April 25 is World Penguin Day!
This is one of two dates set aside on the Quark Expeditions calendar to celebrate penguins around the world – the other date is January 20, which is Penguin Awareness Day.
To celebrate World Penguin Day, here are some fascinating facts you may not have known about on the most famous permanent residents you'll encounter on your Antarctic expedition.
Different types of penguins
We sometimes tend to think of a penguin as a generic bird, sort of like a polar bear is “just” a polar bear. But there are actually many different types of penguins.
For instance, you might see at least eight distinct penguins on an Antarctic expedition – the Adélie, the chinstrap, the emperor, the gentoo, the king, the macaroni, the Magellanic and the rockhopper.
There are as many 20 different species of penguins altogether, all of them native to the Southern Hemisphere. Others have become extinct.
Penguins aren't confined to Antarctica
While penguins are certainly found in large numbers on the Seventh Continent, that's not the only place you'll ever see them. Many penguin species make their homes in South America, Africa and Australia instead.
The African penguin, for instance, lives on the Penguin Islands off the coast of Namibia and South Africa. The little penguin, the smallest species of penguin, is from Australia and New Zealand.
And the Galapagos penguin can be found on the Galapagos Islands, in the Pacific Ocean west of Ecuador. Because these islands straddle the equator, these particular birds are the only wild penguins that may live at least part of the time in the Northern Hemisphere.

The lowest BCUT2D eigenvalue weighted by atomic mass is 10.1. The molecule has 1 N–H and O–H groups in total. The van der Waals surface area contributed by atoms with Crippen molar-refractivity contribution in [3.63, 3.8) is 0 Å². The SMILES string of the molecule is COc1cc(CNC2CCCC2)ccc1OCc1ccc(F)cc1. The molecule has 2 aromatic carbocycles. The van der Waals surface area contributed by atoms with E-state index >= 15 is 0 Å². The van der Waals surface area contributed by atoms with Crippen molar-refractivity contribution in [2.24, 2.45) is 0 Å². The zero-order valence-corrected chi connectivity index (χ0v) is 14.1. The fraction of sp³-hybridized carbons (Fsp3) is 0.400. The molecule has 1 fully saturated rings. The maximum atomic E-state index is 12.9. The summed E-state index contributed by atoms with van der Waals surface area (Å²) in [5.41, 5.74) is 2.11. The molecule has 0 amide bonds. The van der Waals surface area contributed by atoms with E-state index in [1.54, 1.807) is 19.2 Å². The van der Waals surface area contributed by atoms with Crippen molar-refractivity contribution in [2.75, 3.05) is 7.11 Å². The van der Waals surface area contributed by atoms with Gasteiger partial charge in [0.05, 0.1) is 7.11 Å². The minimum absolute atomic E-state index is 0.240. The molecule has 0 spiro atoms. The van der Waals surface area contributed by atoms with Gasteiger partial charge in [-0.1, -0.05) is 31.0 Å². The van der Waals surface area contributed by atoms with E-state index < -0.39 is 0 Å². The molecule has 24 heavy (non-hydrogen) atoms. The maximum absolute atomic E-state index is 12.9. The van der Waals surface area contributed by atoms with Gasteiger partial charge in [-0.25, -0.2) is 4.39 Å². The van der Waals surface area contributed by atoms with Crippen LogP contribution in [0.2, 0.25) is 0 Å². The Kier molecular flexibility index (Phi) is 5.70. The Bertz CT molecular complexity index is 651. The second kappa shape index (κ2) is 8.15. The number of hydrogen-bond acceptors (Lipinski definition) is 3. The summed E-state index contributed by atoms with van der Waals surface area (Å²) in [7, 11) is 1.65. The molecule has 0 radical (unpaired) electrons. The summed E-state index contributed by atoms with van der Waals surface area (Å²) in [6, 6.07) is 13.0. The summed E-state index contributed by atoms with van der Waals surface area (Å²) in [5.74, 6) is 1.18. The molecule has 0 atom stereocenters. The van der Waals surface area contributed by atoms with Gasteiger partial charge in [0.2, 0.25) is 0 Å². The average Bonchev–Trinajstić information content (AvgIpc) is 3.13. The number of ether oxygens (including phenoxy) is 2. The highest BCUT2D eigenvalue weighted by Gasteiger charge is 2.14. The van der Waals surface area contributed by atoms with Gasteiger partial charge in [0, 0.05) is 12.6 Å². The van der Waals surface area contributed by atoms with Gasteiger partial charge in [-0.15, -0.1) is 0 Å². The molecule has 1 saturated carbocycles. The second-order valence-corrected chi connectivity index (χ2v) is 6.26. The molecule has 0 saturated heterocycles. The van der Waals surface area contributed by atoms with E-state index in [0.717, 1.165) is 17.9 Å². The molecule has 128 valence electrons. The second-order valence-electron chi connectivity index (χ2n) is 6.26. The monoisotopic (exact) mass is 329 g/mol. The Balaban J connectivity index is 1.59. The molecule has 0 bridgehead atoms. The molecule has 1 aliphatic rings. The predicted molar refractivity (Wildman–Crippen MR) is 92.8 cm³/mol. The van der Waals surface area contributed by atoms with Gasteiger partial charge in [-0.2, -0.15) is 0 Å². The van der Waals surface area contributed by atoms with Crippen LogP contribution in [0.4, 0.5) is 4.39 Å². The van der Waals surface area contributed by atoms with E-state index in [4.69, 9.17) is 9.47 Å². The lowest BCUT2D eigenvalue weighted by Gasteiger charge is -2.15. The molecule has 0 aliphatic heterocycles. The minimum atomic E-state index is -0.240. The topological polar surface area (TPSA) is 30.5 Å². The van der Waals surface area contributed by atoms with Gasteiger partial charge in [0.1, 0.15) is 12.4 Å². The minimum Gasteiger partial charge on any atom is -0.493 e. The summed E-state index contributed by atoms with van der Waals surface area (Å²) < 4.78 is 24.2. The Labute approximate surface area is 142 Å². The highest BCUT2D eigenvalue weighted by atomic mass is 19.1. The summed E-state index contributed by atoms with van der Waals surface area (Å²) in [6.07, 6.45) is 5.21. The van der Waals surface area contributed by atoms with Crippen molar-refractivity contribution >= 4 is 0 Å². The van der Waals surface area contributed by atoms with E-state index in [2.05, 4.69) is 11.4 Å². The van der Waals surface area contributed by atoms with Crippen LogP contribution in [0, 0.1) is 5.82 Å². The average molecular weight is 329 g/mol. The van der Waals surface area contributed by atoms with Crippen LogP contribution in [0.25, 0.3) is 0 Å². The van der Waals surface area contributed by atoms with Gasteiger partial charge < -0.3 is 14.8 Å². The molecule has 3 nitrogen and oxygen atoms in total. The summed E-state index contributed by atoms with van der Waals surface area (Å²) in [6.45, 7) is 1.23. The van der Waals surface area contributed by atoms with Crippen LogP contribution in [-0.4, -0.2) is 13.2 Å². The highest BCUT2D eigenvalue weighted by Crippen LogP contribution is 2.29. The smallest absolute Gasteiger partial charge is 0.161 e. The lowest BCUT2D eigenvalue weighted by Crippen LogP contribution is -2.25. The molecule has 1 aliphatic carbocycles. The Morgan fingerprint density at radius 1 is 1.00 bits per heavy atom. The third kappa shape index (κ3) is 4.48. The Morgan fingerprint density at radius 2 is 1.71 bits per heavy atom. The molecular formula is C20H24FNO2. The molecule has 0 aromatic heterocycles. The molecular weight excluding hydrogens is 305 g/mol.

The unique mating habits and rituals of penguins
When it comes to pairing off, penguins may be here for a good time, or for a long time. It depends on the species.
Magellanic penguins are the most faithful of the bunch – when they decide on a mate, it's for life. One Magellanic couple is known to have stayed together for an amazing 16 years!
Emperor and king penguins are serially monogamous, meaning they will have one partner each year and will stay faithful to their partner during that time. But next year, they may have a different partner.
Adélie and gentoo penguins are somewhere in the middle. They will do their best to reconnect with each other year after year.
Stones and pebbles play a strong role in the mating process of the related Adélie and gentoo penguins. They use these stones to build their nests, but they are coveted to the point where a female Adélie may step outside her relationship in order to get stones from unattached males.
This doesn't happen with their cousins, because the male gentoo will take it upon himself to take stones away from rivals without the female having to, shall we say, compromise her dignity.
Penguins are aquatic birds – but they can't fly
Not everything with wings can fly, and penguins are perfect examples of that!
Their wings have adapted to work like flippers instead, and as a result they are able to propel themselves through the water with grace and speed, a much different impression than they give when they waddle on land or ice.
Penguins can dive great distances to find food. Their eyesight has adapted to allow them to see underwater, and their thick insulating feathers help to protect them from the cold.
Krill, fish and squid form much of a penguin's diet. In turn, a penguin may become food for orcas, seals and sharks.
See penguins for yourself, speak to a penguinologist
How better to celebrate World Penguin Day than to plan your Antarctic adventure with Quark Expeditions? You might even travel with one of Quark's popular penguinogolists, like Dr. Tom Hart from Penguin Lifelines.
With Quark, you'll see not only copious, playful penguins but many other fascinating wildlife and sights unique to the Southern Hemisphere.
We're waiting to help you plan the Antarctic cruise of a lifetime – contact us today to get started!